One person who may be able to whip up a greater sense of professionalism within the genre is Cristy Barber, who recently returned to VP Records, after seven years of working with the Marleys at their label Tuff Gong. Now the Vice President of Marketing and Promotions at VP (who have now practically cornered the reggae market, following their takeover of Greensleeves), Barber said:

Unless we educate ourselves on what is going on in the overall music industry, reggae as a genre will not survive. We need to start putting together well-built albums and stop compiling artist albums as if they were riddim albums. People are still thirsty for the music, but the only albums they will buy are well put together albums. That's why people like Amy Winehouse sell records; because her album is fresh, well put together and just overall brilliant!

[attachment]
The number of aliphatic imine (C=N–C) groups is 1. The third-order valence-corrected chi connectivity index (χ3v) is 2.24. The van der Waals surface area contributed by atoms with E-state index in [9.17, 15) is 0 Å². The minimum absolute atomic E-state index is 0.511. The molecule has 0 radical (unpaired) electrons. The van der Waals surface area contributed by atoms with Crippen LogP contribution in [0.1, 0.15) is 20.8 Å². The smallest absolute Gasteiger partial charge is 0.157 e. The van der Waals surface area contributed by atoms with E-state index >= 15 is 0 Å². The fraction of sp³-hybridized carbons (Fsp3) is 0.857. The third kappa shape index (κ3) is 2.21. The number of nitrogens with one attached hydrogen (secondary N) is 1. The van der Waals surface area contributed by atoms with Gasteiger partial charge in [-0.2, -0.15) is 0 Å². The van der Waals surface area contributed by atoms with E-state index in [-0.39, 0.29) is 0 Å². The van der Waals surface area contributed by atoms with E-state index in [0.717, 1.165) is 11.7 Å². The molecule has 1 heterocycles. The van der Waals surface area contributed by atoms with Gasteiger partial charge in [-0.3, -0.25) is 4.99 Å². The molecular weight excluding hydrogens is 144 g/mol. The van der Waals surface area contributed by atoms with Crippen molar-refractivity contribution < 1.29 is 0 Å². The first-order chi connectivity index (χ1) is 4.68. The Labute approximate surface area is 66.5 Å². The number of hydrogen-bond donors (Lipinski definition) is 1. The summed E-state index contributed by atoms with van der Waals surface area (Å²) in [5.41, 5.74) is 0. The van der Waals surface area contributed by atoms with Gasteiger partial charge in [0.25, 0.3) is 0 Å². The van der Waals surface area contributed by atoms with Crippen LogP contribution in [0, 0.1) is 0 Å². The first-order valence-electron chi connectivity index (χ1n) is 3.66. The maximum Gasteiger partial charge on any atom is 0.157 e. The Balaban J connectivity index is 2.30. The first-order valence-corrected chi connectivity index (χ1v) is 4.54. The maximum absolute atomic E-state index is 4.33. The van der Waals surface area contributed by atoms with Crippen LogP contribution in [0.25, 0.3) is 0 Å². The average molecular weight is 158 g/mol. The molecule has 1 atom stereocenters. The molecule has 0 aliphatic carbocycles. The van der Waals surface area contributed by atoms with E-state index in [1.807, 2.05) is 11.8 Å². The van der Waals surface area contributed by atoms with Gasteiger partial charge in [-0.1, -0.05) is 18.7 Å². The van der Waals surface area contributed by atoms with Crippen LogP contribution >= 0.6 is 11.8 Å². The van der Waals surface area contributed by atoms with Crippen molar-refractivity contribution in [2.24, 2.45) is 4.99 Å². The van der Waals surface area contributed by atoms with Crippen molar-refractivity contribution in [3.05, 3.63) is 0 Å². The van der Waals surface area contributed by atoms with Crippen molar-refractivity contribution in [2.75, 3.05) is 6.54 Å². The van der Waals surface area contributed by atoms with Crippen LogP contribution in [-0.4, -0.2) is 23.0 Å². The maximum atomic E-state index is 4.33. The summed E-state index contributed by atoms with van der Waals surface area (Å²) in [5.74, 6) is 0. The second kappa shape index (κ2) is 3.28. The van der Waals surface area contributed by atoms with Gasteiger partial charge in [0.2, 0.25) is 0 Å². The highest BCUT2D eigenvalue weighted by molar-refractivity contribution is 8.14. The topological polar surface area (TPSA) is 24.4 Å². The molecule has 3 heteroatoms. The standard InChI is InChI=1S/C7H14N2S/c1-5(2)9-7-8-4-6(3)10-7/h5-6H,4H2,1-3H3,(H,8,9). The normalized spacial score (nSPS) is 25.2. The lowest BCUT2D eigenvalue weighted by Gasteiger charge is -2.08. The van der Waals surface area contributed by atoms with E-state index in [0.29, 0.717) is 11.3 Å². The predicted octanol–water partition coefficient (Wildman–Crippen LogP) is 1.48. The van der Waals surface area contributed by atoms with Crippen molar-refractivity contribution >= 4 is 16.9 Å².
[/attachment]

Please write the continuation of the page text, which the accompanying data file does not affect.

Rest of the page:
Long-serving reggae journalist John Masouri shares similar thoughts:

Reggae has always suffered from inadequate exposure, and as long as it’s unable to match the success enjoyed by comparable genres like R’n’B and hip-hop, it’ll never attract skilled professionals capable of taking the music forwards.”

Despite its common roots with reggae, hip-hop has grown into a multi-billion dollar industry that’s given rise to a succession of artists, producers, actors, and even filmmakers of international repute. People involved with reggae need to look at how all of this was achieved, and learn from their counterparts in these other genres.”

One thing that all agree on is that there is no lack of talent coming from the genre. Artists like Collie Buddz, Pressure, Tarrus Riley, Cherine Anderson, Busy Signal, Etana, Duane Stephenson and Demarco and producers like Don Corleon and Stephen McGregor are just a few of the names that were called as ‘ones to watch’ this year and beyond. So while the industry has its challenges, the music is still thriving.

There is most definitely hope for the future,” says David Rodigan. “It’s not over. It’s never going to be over.”


Collage: Nicolas Cap